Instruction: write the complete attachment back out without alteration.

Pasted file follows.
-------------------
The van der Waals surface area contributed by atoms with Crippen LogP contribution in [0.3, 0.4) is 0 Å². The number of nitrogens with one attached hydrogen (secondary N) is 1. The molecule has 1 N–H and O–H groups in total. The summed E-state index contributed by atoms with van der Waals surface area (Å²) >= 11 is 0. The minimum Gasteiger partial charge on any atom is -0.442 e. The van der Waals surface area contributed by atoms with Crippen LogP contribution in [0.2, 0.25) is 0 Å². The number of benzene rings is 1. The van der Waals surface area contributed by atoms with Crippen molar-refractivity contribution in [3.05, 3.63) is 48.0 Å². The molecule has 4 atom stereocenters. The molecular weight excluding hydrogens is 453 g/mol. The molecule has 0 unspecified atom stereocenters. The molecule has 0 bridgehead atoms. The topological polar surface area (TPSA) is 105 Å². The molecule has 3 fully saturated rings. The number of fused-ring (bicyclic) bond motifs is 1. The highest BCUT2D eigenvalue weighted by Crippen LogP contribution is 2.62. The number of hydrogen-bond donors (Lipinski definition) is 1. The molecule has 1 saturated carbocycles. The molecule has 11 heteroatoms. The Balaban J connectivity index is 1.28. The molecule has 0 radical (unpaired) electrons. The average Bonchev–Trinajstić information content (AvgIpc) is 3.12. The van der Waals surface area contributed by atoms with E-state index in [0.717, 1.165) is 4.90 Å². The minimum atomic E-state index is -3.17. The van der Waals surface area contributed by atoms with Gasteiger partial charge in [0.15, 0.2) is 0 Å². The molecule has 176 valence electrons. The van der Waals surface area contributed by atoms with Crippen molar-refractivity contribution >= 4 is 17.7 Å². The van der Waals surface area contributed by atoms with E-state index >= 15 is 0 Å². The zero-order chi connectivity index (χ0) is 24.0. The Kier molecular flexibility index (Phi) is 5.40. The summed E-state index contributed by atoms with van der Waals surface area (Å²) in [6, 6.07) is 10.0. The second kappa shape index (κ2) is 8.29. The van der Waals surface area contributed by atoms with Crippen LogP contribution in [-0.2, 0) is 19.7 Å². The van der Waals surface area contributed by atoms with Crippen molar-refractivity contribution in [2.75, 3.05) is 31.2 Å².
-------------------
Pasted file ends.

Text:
The van der Waals surface area contributed by atoms with Crippen LogP contribution in [0.3, 0.4) is 0 Å². The number of nitrogens with one attached hydrogen (secondary N) is 1. The molecule has 1 N–H and O–H groups in total. The summed E-state index contributed by atoms with van der Waals surface area (Å²) >= 11 is 0. The minimum Gasteiger partial charge on any atom is -0.442 e. The van der Waals surface area contributed by atoms with Crippen LogP contribution in [0.2, 0.25) is 0 Å². The number of benzene rings is 1. The van der Waals surface area contributed by atoms with Crippen molar-refractivity contribution in [3.05, 3.63) is 48.0 Å². The molecule has 4 atom stereocenters. The molecular weight excluding hydrogens is 453 g/mol. The molecule has 0 unspecified atom stereocenters. The molecule has 0 bridgehead atoms. The topological polar surface area (TPSA) is 105 Å². The molecule has 3 fully saturated rings. The number of fused-ring (bicyclic) bond motifs is 1. The highest BCUT2D eigenvalue weighted by Crippen LogP contribution is 2.62. The number of hydrogen-bond donors (Lipinski definition) is 1. The molecule has 1 saturated carbocycles. The molecule has 11 heteroatoms. The Balaban J connectivity index is 1.28. The molecule has 0 radical (unpaired) electrons. The average Bonchev–Trinajstić information content (AvgIpc) is 3.12. The van der Waals surface area contributed by atoms with E-state index in [0.717, 1.165) is 4.90 Å². The minimum atomic E-state index is -3.17. The van der Waals surface area contributed by atoms with Gasteiger partial charge in [0.15, 0.2) is 0 Å². The molecule has 176 valence electrons. The van der Waals surface area contributed by atoms with Crippen molar-refractivity contribution >= 4 is 17.7 Å². The van der Waals surface area contributed by atoms with E-state index >= 15 is 0 Å². The zero-order chi connectivity index (χ0) is 24.0. The Kier molecular flexibility index (Phi) is 5.40. The summed E-state index contributed by atoms with van der Waals surface area (Å²) in [6, 6.07) is 10.0. The second kappa shape index (κ2) is 8.29. The van der Waals surface area contributed by atoms with Crippen LogP contribution in [-0.2, 0) is 19.7 Å². The van der Waals surface area contributed by atoms with Crippen molar-refractivity contribution in [2.75, 3.05) is 31.2 Å².